“Downton Abbey” will change your views on the word “classy.” It will cause you to laugh at the thought that the English language could ever sound good in anything other than a refined British accent. And lastly, it will make you believe that you, in fact, don’t belong in America, but instead in England in the 1920s.
The British/American TV series, which premiered in Britain in 2010 and the following year in the U.S. on PBS’s Masterpiece Theater, follows the wealthy Crawley family, who never can find security for the Downton estate after the Titanic disaster takes the life of the expected heir and throws the inheritance into jeopardy. The show delivers a little bit of everything else: romance, drama, and some comedy via intelligent banter. And honestly, Matthew Crawley’s eyes are enough of a reason to watch the show in the first place.
The time period sets the show against a brilliant cultural backdrop which provides the opportunity for exquisite costume design and historical drama. Though much of the plot points center on trite, almost silly storylines– jealous fighting between sisters or a midnight affair gone awry– it all seems that much more important, pressing and groundbreaking due to the time period in which it was set.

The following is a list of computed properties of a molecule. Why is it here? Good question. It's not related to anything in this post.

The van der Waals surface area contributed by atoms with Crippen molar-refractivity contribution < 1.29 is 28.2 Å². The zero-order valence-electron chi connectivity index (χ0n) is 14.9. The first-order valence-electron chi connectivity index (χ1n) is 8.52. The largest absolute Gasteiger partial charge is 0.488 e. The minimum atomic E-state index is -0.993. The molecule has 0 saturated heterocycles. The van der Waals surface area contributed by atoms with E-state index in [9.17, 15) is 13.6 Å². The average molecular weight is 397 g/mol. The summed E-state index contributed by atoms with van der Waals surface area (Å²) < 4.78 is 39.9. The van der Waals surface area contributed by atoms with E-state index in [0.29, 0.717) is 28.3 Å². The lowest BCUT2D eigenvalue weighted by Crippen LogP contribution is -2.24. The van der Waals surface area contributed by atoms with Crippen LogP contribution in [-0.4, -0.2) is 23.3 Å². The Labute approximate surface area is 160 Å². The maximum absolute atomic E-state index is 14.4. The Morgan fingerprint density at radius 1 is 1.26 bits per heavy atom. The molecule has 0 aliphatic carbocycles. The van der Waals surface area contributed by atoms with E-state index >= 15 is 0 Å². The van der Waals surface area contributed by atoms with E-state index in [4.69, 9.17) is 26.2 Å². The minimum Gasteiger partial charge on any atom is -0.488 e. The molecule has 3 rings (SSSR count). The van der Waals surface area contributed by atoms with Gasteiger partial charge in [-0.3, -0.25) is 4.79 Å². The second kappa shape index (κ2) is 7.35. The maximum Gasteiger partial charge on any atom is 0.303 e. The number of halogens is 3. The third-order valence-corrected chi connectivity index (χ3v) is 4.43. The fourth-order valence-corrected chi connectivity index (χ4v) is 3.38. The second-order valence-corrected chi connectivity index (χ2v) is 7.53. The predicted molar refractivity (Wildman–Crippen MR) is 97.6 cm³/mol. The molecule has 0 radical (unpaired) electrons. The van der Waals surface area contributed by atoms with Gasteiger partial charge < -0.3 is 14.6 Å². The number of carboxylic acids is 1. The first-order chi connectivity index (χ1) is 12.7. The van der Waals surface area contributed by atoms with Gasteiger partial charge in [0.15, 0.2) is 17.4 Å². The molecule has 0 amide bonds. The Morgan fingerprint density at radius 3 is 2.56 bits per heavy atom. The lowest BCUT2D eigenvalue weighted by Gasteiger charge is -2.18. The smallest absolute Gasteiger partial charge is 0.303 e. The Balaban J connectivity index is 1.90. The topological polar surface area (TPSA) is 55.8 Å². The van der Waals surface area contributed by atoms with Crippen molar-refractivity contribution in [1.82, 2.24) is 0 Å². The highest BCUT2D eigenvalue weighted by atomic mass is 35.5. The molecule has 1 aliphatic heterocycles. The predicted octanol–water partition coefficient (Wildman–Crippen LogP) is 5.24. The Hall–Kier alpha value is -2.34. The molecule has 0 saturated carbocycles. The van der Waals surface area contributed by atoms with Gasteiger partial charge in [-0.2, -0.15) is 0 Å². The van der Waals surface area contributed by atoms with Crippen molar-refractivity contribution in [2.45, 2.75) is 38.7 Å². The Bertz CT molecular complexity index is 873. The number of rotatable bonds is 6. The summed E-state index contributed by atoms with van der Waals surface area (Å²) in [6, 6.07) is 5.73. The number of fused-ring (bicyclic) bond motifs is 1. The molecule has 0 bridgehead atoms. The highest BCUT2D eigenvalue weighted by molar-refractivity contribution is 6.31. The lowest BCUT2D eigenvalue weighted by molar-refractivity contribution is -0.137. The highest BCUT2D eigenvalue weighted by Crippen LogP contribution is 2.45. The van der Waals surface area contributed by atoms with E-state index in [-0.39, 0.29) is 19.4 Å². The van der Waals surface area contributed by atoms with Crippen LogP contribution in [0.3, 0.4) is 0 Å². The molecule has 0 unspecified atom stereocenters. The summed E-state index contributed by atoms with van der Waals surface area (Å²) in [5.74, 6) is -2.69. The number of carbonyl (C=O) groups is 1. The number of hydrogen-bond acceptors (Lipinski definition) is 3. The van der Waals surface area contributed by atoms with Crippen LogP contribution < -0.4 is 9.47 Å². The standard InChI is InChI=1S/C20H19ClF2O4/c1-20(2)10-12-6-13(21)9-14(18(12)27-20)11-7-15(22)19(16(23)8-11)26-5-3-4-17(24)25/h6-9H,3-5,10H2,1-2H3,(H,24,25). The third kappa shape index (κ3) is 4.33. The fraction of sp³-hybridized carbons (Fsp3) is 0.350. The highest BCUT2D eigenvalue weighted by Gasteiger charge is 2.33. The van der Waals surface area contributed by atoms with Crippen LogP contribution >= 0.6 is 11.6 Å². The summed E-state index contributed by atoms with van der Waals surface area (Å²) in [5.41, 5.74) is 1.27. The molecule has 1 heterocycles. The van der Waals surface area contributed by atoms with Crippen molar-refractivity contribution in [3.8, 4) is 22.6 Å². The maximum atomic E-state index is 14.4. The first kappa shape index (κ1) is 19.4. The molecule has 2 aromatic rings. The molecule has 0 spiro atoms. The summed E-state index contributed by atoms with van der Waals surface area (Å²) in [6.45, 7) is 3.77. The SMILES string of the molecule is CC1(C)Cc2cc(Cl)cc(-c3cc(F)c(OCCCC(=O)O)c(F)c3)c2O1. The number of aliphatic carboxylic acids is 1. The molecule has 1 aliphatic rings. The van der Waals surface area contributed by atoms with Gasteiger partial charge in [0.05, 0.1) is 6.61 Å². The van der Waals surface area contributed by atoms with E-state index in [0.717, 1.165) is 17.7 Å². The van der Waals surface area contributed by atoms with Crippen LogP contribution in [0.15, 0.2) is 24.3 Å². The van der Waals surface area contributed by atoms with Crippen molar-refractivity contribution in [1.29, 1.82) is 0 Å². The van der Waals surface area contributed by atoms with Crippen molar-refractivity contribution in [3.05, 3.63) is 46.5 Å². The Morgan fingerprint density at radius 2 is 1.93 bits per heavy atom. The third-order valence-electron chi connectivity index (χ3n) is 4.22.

The language is witty to say the least and speaks with such a quick and bitter attitude. The characters insult each other so well I am still shocked that any of them have not simply just fallen down from the sheer force of their tongue lashing. I feel my own face burning every single time the elder Mrs. Crawley delivers a verbal blow to one of her family members, whipping them into shape with harsh, terse words as the obstinate dowager. Even so, I would face her verbal wrath in exchange for a spot as her granddaughter on the Crawley family tree.
And that’s precisely the conflict that arises with such cunning character development. You can’t help but love the heroes as well as the villains.
Truly though, “Downton”’s faithful viewers feel as if the characters are not actors but actually people who really lived and whose deepest desires and ambitions have not already been planned out by the writers who construct their stories with the same grace as the actors who so eloquently speak the lines.
This is probably the first show that’s allowed me to feel a little less guilty about watching television instead of doing something else more productive, for I secretly feel hopeful that by watching, perhaps those characters can instill in me some of the same poise, tact and aplomb that attracted me to the show in the first place. If all else fails, I’m at least learning a little history.
“Downton Abbey” will return for its third season in January 2013 on PBS. Past episodes can be found on iTunes.